Fig. 3
Fig. 3

Drug efficacy studies in PDX and treatment resistance. a Schematic of the 3x1 design and treatment arms. b NSG female mice bearing PDX were block randomized into one of four treatment arms as shown. Data are expressed as the means ± s.e. P-values of the χ2-test between vehicle and the treatment groups, cisplatinum, neratinib, and gemcitabine, were 0.03, 0.001, and <0.001, respectively. P-values between the treatment groups cisplatinum/neratinib, cisplatinum/gemcitabine, and neratinib/gemcitabine treatment groups were 0.06, 0.003, and <0.001, respectively. c NSG mice bearing PDX were treated with gemcitabine and nivolumab until treatment resistance was established. d Tumor from the secondarily resistant mouse in c were allowed to grow to ~400-500 mm3 and re-challenged with gemcitabine and nivolumab. e Differential gene expression of equally passaged (P4) untreated and treatment-resistant PDX. The gray dots represent differentially expressed gene based on P < 0.01 and FDR = 2.5%. f GSEA analysis of treatment-resistant PDX. Gene expression heatmap of genes within the GO Interstand Cross Link Repair pathway for each biological replicate is shown. g PDX from post-gemcitabine/nivolumab treated mice were block randomized into two treatment arms as shown. Neratinib was discontinued at ~100 days from the time of randomization in the paclitaxel plus neratinib arm. Data are expressed as the means ± s.e. The p-value of the χ2-test was 0.003.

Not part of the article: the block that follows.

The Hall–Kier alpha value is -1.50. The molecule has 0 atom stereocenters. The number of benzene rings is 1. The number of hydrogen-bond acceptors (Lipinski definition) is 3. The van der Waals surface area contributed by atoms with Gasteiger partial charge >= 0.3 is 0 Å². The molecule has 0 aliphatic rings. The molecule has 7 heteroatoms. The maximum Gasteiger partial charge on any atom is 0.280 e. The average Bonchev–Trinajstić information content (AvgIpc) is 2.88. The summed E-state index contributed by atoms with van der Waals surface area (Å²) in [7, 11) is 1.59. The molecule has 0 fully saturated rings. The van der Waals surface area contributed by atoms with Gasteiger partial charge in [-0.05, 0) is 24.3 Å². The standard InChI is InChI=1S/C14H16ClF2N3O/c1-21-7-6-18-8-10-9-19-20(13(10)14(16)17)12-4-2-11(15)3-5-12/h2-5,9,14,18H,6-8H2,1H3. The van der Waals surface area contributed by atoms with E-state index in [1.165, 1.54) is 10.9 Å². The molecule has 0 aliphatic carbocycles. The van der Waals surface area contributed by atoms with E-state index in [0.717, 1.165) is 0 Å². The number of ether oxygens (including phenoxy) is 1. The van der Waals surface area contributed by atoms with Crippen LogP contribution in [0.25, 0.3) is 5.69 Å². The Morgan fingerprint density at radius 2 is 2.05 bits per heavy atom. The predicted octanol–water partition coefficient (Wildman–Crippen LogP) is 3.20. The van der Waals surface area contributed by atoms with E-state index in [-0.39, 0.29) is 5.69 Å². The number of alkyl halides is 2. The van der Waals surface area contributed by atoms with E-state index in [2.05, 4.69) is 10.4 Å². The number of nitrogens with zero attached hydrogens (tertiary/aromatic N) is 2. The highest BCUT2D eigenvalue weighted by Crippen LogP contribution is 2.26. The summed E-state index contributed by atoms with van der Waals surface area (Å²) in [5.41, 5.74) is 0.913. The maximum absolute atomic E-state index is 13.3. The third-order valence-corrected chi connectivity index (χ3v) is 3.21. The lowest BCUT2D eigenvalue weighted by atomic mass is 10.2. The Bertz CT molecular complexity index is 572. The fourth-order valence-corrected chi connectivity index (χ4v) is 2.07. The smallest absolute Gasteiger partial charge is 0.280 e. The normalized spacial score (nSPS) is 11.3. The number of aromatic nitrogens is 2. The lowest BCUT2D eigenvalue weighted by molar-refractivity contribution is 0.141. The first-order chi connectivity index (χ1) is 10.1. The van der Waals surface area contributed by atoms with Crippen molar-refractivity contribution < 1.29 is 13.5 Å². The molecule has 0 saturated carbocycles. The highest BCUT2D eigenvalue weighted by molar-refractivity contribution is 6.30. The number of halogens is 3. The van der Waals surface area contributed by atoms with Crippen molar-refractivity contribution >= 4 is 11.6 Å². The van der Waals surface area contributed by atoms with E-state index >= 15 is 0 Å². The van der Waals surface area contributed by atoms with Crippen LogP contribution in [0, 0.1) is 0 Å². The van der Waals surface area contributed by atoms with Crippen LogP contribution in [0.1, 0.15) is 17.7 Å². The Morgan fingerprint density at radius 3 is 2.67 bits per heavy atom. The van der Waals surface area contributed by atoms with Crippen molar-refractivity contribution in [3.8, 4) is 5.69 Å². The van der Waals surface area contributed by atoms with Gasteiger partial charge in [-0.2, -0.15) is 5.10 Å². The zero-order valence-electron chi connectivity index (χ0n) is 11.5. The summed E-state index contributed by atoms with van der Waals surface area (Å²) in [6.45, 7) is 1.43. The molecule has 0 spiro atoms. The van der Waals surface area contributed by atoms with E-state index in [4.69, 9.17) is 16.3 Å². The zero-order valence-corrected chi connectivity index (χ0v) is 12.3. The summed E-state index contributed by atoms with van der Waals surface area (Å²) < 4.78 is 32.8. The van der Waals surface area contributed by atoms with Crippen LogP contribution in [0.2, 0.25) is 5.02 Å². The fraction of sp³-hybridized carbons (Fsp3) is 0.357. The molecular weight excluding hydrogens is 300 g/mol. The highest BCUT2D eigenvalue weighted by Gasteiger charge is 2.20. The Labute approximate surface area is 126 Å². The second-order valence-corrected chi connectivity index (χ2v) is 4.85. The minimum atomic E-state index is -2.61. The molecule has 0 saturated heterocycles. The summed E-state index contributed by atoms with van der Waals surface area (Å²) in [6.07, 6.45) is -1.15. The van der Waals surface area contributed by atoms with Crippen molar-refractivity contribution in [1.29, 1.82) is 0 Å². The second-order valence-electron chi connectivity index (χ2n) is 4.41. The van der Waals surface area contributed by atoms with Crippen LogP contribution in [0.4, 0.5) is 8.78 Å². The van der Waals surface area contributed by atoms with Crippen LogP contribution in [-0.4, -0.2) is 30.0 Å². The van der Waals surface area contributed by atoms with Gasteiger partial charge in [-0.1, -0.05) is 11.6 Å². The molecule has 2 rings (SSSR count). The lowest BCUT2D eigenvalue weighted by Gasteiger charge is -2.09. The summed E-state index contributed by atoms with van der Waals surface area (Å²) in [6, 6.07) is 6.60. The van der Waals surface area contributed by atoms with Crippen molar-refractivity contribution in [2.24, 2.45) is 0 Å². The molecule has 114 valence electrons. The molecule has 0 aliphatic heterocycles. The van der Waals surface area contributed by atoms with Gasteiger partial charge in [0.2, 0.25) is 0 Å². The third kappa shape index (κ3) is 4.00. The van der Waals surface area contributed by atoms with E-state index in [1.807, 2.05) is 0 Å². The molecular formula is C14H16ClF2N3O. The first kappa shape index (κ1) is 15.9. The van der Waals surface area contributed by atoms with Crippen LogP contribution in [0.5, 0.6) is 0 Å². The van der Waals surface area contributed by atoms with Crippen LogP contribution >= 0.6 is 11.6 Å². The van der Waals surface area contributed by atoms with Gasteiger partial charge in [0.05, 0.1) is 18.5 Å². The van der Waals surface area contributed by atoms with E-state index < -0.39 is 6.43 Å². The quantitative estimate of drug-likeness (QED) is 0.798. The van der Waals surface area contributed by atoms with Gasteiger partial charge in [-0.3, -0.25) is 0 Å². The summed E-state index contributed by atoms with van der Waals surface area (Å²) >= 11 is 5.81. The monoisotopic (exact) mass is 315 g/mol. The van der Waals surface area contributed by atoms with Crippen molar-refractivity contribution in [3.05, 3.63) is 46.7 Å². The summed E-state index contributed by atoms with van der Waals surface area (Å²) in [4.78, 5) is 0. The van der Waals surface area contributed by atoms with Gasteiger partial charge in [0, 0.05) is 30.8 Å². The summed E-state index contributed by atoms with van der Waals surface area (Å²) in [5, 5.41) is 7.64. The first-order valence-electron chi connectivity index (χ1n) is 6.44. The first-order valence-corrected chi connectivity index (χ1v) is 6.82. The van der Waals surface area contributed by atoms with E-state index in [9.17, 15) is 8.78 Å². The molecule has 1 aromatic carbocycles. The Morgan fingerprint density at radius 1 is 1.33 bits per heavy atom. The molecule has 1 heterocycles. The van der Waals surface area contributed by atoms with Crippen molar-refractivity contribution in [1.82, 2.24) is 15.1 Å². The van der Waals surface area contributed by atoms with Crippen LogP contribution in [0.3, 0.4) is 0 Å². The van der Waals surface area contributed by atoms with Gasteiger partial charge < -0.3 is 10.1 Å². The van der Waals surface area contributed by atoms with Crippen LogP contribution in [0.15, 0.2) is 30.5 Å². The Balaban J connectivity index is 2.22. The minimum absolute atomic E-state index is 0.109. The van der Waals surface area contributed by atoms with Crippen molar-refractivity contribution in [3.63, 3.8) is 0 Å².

The patient ultimately received the combination of gemcitabine and nivolumab. To assess longitudinal responses and monitor for disease progression, the PDX was subjected to rounds of gemcitabine and nivolumab. During the third round of nivolumab and gemcitabine, progression, despite therapy, was noted in 1 of the 3 mice (Fig. 3c). The putatively resistant tumor was re-implanted into three additional mice and challenged once again with gemcitabine and nivolumab. Tumors grew shortly after drug re-challenge, confirming treatment resistance (Fig. 3d). Tumor tissue from the treatment-resistant PDX were subjected to genome-wide gene expression profiling. Differential gene expression analysis between equally passaged (P4) and treatment-resistant tumors revealed upregulation of genes critical for drug metabolism and detoxification (CYP2C18, UGT2A, and ATP2A1) (Fig. 3e and Table S1) and GSEA revealed enrichment for pathways implicated in DNA interstrand cross-link repair (ES = −0.433; P = 0.012; FDR = 0.28) (Fig. 3f). Driving this association were significant increases in the expression of genes including XPA, FANCE, FANCG, and FANCL. These results indicate that upregulation of biological pathways previously implicated in drug (single-gene) and gemcitabine (gene set) resistance were associated with onset of therapeutic resistance in the PDX.15